Serotonin Release Assay
Functional HIT Assay
Heparin-dependent Platelet Antibody (Serotonin Release Assay)
Confirmatory assay used in the evaluation of heparin-induced thrombocytopenia (HIT)
Heparin-induced thrombocytopenia (HIT) is a potentially catastrophic, antibody-mediated complication of heparin therapy caused by immunization against platelet factor 4 complexed with heparin or other polyanions. HIT antibodies bind to PF4/heparin complexes on the platelet surface, resulting in platelet activation that leads to a platelet count decrease that can be accompanied by life-threatening thrombosis. This prothrombotic disorder can produce devastating thromboembolic complications, including ischemic limb necrosis, pulmonary embolism, myocardial infarction, and stroke.
Moderate thrombocytopenia is common in the clinical settings where heparin is administered and most cases are not caused by HIT. Differentiation of HIT from other potential causes of thrombocytopenia is the most difficult diagnostic component in the evaluation of heparinized, thrombocytopenic patients and relies on a combination of a clinical assessment and laboratory investigation. Prompt diagnosis and management is critical to minimizing the risk of life-threatening thrombosis. Patients diagnosed with or suspected of suffering HIT must be taken off heparin and transitioned to an alternative nonheparin anticoagulant as quickly as possible.
The laboratory investigation of HIT is challenging and requires correlation between clinical symptoms and laboratory assays. The most common assay performed is a serologic assay that detects the presence of HIT antibodies without regard to their functional ability. Several serologic assays that are relatively easy to perform are available commercially, and these are highly sensitive. The results of these assays have excellent negative predictive values and a negative result can be used to exclude HIT in all but the most compelling clinical circumstances. However, these assays suffer from low specificity and frequently yield positive results in the absence of clinical HIT. A positive result, especially of low titer, does not differentiate between pathogenic antibodies and clinically irrelevant antibodies. Functional assays that measure platelet activation by HIT antibodies in the presence of heparin are considered “gold standard” diagnostic laboratory tests due to their ability to detect the patient’s underlying procoagulable state in those with true HIT. Due to complexity of performance, functional assays that use washed-platelets are not widely available. The serotonin release assay (SRA) using washed-platelets is a well-established functional HIT assay that is both highly sensitive and specific for HIT.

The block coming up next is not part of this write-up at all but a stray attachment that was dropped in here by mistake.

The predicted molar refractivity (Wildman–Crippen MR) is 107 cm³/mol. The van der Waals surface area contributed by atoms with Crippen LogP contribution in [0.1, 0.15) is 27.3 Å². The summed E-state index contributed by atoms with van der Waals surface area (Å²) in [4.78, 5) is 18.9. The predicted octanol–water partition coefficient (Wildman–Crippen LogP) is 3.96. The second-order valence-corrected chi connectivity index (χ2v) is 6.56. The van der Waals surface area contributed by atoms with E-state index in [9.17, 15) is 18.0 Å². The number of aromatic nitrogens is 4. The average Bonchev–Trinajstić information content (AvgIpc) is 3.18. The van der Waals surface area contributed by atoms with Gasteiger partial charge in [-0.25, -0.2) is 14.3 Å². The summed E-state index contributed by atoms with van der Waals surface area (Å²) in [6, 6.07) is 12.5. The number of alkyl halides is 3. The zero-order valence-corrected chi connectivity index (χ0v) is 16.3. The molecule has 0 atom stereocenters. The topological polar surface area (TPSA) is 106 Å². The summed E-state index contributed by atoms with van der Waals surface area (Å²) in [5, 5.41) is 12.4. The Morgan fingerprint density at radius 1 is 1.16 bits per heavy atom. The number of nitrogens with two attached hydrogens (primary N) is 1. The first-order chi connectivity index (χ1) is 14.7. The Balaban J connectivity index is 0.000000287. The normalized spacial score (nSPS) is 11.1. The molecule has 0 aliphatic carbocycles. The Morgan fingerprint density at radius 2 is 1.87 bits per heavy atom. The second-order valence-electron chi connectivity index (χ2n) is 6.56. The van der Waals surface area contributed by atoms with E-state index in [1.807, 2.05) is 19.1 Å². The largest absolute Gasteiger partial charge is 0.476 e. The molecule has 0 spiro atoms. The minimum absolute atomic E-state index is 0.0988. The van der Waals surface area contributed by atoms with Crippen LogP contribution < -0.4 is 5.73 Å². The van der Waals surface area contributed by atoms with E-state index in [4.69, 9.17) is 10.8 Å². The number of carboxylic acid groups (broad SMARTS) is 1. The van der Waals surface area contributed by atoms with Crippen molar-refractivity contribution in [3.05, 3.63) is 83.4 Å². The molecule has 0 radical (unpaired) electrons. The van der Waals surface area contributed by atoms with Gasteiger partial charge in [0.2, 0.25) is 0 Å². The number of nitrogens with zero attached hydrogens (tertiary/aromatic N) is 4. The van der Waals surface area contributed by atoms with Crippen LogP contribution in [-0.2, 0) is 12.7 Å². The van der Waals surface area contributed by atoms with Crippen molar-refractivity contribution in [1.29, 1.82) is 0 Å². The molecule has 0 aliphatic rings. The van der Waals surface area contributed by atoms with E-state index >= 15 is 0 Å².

Currently recommended HIT diagnostic algorithms published by the American Society for Hematology, British Committee for Standards in Haematology (BCSH) and American College of Chest Physicians Evidence-based Clinical Practice Guidelines incorporate an estimate of clinical probability and use of a sensitive immunoassay to guide initial management with subsequent confirmatory testing by a more specific functional assay.
Rarely, a spontaneous prothrombotic thrombocytopenia syndrome can occur without proximate heparin exposure. In this syndrome, the results of serologic tests and the serotonin release assay are indistinguishable from HIT, despite the fact that patients had not been treated with heparin. Warkentin and coworkers have proposed that a rigorous definition of spontaneous HIT syndrome should include otherwise unexplained thrombocytopenia/thrombosis without proximate heparin exposure and with anti-PF4/heparin antibodies that cause strong in vitro platelet activation—even in the absence of heparin.
The British Committee for Standards in Haematology (BCSH) 2012 published guideline states that “ideally, the diagnosis of HIT should be confirmed by a washed-platelet assay” such as the SRA.8 The 2012 CHEST Supplement on the diagnosis and treatment of HIT states “The washed platelet SRA and HIPA are generally accepted as the reference standard assays for HIT.”
Gel-barrier or red top tube
Transfer serum to a plastic transport tube. To avoid delays in turnaround time when requesting multiple tests on frozen samples, please submit separate frozen specimens for each test requested.
Room temperature specimen received; grossly hemolyzed, icteric, and lipemic samples